• Michael Pedzotti says:

    An interesting post indeed. I have worked in public education and a lot of what you say resembles reality. Considering the size of the population however, there is no viable alternative available to compete with the monopoly system in place.

    Sure, homeschool is an option, private-tuition schools are available, but for the masses, mass-produced is about the only option.

    It sure raises a point about the critical need for parents to be very involved in all that their children are doing at school. Not only to be sure their children keep a reasonably balance view of life, but that they are also encouraged to go beyond what is required of them in the classroom.

    My children may have learned fractions, etc at school but they learned a whole lot more about life from time spent with my me and my wife.

    The system cannot easily be avoided so offset it with time for quality child-parent interaction.

  • Tatiana says:

    You are quite right about schools. The best part of your post is your explanation of the influence of Industrialization or “Corporate America” as you called it. Bravo for saying so! I wish more people could recognize that!

  • Jamie F. says:

    This is sad but true. The public school system is crap. It is one big babysitting agency,if you will… Homeschooling is the way to go.

  • Jonathan says:

    Hi Lea,

    Your story is sadly very typical. Keep a close eye on your daughter, she sounds like a very bright child, and public school will crush her if it is given the chance or if you don’t help her to build up her defences to it.

    Thanks for stopping by.

  • Lea says:

    I too have had my concerns with the educational and social aspects of schools as a whole. My daughter is able to learn quickly and has a great memory of what she learns, plus she’s an advanced reader. She was able to read and understand what she read out of college textbooks at age 6. Yet her teacher wanted to label her a ADD because she got bored in class. Your explanation as to why schools are structured the way they are was enlightening. I say, keep up the good work.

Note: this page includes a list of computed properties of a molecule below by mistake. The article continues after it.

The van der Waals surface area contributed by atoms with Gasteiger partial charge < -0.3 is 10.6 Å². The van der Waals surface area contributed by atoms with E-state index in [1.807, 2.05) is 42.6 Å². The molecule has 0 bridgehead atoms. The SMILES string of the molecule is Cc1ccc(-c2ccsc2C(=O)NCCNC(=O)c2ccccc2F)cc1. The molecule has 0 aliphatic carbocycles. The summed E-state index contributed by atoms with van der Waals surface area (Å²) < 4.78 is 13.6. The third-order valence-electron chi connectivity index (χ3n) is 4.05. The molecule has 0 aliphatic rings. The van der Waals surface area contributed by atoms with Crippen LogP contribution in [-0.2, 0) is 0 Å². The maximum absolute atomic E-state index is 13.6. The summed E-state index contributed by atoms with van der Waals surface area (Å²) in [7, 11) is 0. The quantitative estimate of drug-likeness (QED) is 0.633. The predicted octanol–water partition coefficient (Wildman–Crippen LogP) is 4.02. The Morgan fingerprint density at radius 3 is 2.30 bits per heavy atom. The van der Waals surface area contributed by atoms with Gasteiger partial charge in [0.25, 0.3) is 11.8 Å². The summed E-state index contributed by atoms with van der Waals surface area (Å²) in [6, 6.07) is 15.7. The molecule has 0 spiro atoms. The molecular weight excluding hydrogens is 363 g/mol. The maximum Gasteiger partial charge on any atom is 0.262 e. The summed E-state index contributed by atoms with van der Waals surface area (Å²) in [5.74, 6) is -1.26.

• Heather J. says:

    This was a fascinating post, thanks. I have mixed feelings about public school myself. My husband hated it and did very poorly, whereas I was a bright student and – in high school – did very well. I enjoyed it in part because I was able to choose many of my classes and therefore learn things I was interested in.

    Now we’re in the next generation – my 6 yr old son. He IS in public school right now and so far, so good. I wanted to homeschool but with 2 parents working, that just isn’t a possibility. So, like the first commentor, I hope that the education and love of learning I instill in him at home will be helpful in counterbalancing any negativity he experiences in school.

    • Jonathan says:

      I think the main thing is to be aware of the potential problems, and be prepared to address them as they come up.

      As bad as it can be, it is the only viable option most of us have.

      Also, many private schools that follow the public school style of one size fits all teaching, are just as bad.

  • Jessica says:

    Hear! Hear!

    People think I’m crazy when I tell them how damaging public school is and all the reasons why I plan on homeschooling my kids. As the other commentors have said, it is the place of the parents to teach their children and raise them, not the schools.

    Here via NCLM

  • Kim says:

    I agree! Too many parents think that they can sit back and do nothing and that the schools should raise and educate their children! Drives me crazy! NCLM

  • Valerie says:

    why is anyone relying on the public school system to teach their children anything. learning first begins at home, the rest is supplemental. .02

    • Jonathan says:

      I agree that learning begins at home, but to say the rest is supplemental is not quite right IMO.

      Real learning begins when you begin to experience the world around you.